Do I need an appraisal before buying land in the Metaverse?

When buying real estate, one of the biggest concerns for anyone involved in the transaction is “Will this property be appraised?” Because the real estate industry has so many checks and balances, rules and regulations, it’s important that a neutral third party assesses properties so that values ​​don’t get too inflated.

But what about the metaverse? Right now, a lot of people are wondering if virtual real estate will be appraised, including real world appraisers. Since Metaverse transactions are essentially cash transactions and there are no banks that rely on appraisers to assure them that the bet they make on a property or borrower will be profitable, there are has far fewer players involved in a given virtual real estate transaction. .

Image source: Getty Images.

Determining property values ​​in the metaverse

You don’t need (and aren’t likely to find) an evaluator for the Metaverse, but that doesn’t mean you should ignore the factors that make a Metaverse property worthwhile. While you can access real estate from a mainstream metaverse platform for under $ 20,000, you can also spend a million dollars if you want to. Every dollar that you invest in the Metaverse needs to be carefully considered, as it is a highly speculative world, where the risk of your investment being zero is very, very real.

So far, the biggest metaverse transaction to date has been the sale of land to The sandbox at Republic Realm, a company that aims to commercially develop Metaverse properties. Property at the origin of Atari SA, the 24×24 package sold for the equivalent of $ 4.3 million – Republic Realm basically bought a town-sized piece of The Sandbox. The company has considered comparable sales as a component of its valuation, but it is quite low-key about the actual metrics involved.

However, another trading company, Metaverse Group, recently acquired a total of $ 2.43 million worth of properties in Decentraland with development in mind. In an interview with Business Insider, CEO Lorne Sugarman gave some details on how his company determined the value of the property it acquired.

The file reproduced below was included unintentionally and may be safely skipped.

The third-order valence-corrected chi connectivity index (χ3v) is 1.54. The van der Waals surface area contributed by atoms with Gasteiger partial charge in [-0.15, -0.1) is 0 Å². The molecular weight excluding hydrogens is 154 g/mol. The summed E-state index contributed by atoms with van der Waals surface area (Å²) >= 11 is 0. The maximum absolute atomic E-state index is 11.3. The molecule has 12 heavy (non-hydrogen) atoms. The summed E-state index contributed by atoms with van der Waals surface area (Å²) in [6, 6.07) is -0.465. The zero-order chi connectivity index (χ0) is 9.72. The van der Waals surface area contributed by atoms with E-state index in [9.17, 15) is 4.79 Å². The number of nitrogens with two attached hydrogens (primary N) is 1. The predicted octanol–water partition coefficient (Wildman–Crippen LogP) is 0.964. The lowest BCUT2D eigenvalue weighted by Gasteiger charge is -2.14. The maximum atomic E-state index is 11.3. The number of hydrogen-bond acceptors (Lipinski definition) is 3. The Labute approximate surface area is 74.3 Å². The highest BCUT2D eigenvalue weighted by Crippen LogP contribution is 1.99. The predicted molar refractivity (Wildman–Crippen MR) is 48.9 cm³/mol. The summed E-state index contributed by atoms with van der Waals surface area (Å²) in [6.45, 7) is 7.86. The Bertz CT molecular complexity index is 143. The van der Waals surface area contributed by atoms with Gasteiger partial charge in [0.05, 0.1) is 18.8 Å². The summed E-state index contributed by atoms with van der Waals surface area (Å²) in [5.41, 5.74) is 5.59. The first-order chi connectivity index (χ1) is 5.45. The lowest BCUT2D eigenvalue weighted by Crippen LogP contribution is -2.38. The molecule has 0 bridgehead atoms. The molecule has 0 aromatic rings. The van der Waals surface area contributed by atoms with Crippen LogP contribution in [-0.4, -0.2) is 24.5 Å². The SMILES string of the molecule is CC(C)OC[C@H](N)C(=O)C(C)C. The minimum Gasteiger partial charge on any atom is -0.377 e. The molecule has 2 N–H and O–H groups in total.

“We are looking at pricing using OpenSea and other markets. We are looking at the location. We’re looking at what we think foot traffic can be, what we think we can get as a return. We look at all the traditional metrics you would see in the real world and determine the right price. ”

Take into account the intended use and the holding time

Since you’re unlikely to be able to get a formal assessment in the Metaverse, you’ll have to do a lot of legwork on your own. Like Republic Realm and Metaverse Group, you should definitely consider other properties nearby and how similar or different they are to the property you want to buy. This is exactly what real estate appraisers do; they find similar properties nearby (and the closer they are, the better), then add and subtract significant differences, like the patio on yours or the second bathroom on the comparable property.

However, since the Metaverse isn’t a place you’re going to live as much as it is a place you’re going to do things, it’s also important to consider what you want to use it for. Some people are buying metaverse bundles for development and eventual rental to real-world retailers, for example, while others are looking to develop venues for events such as virtual concerts, where ticket sales are a part. of the income stream. Even more, however, just want a small piece of the Metaverse to be called their own and turn into their personal playground.

And just like in the real world, a property with commercial potential is going to be valued considerably higher than a property strictly for funs (and there is nothing wrong with funsies). While you should keep in mind that you will be exposed to a longer retention time for commercial virtual real estate, a shorter retention time is possible for the plots that you are going to resell to the general public, which still is. another valuation factor. Whenever you tie up money in an investment, the question arises of what you could have done with it otherwise, like buying bonds or stocks in REITs (real estate investment trusts), for example.

Right now, you can’t get a good rater in the Metaverse, but you can learn a lot about which platform you want to buy on, look at sales trends in the neighborhoods you want to buy, and form a group. fairly educated. guess how the market will go from your observations. And with virtual real estate, that’s all we’re doing right now … it’s a whole new untested frontier.

This article represents the opinion of the author, who may disagree with the “official” recommendation position of a premium Motley Fool consulting service. We are motley! Challenging an investment thesis – even one of our own – helps us all to think critically about investing and make decisions that help us become smarter, happier, and richer.

About Troy McMiller

Check Also

Raine Capital LLC buys 1, sells

Raine Capital LLC recently filed its 13F report for the first quarter of 2022, which …